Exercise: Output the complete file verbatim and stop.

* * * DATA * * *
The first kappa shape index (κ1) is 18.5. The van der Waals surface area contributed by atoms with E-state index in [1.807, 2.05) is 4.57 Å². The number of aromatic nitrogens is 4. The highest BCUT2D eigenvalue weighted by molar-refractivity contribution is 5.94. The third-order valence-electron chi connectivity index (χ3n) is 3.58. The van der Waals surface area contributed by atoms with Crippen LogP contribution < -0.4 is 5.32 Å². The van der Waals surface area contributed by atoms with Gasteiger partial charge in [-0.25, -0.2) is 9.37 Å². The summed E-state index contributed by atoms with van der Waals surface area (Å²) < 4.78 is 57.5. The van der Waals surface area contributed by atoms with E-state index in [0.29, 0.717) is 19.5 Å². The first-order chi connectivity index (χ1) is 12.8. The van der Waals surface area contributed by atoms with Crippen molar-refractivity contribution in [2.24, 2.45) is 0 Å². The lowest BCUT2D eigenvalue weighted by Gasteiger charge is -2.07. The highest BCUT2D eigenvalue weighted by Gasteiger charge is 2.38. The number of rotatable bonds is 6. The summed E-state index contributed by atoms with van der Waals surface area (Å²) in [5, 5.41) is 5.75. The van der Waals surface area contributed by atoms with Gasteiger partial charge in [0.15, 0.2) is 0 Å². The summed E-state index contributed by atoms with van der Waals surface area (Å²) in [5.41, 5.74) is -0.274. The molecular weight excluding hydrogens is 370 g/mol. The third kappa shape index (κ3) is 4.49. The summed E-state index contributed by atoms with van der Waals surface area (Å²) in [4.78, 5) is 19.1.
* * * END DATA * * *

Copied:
The first kappa shape index (κ1) is 18.5. The van der Waals surface area contributed by atoms with E-state index in [1.807, 2.05) is 4.57 Å². The number of aromatic nitrogens is 4. The highest BCUT2D eigenvalue weighted by molar-refractivity contribution is 5.94. The third-order valence-electron chi connectivity index (χ3n) is 3.58. The van der Waals surface area contributed by atoms with Crippen LogP contribution < -0.4 is 5.32 Å². The van der Waals surface area contributed by atoms with Gasteiger partial charge in [-0.25, -0.2) is 9.37 Å². The summed E-state index contributed by atoms with van der Waals surface area (Å²) < 4.78 is 57.5. The van der Waals surface area contributed by atoms with E-state index in [0.29, 0.717) is 19.5 Å². The first-order chi connectivity index (χ1) is 12.8. The van der Waals surface area contributed by atoms with Crippen molar-refractivity contribution in [2.24, 2.45) is 0 Å². The lowest BCUT2D eigenvalue weighted by Gasteiger charge is -2.07. The highest BCUT2D eigenvalue weighted by Gasteiger charge is 2.38. The number of rotatable bonds is 6. The summed E-state index contributed by atoms with van der Waals surface area (Å²) in [5, 5.41) is 5.75. The van der Waals surface area contributed by atoms with Gasteiger partial charge in [0.15, 0.2) is 0 Å². The summed E-state index contributed by atoms with van der Waals surface area (Å²) in [5.41, 5.74) is -0.274. The molecular weight excluding hydrogens is 370 g/mol. The third kappa shape index (κ3) is 4.49. The summed E-state index contributed by atoms with van der Waals surface area (Å²) in [4.78, 5) is 19.1.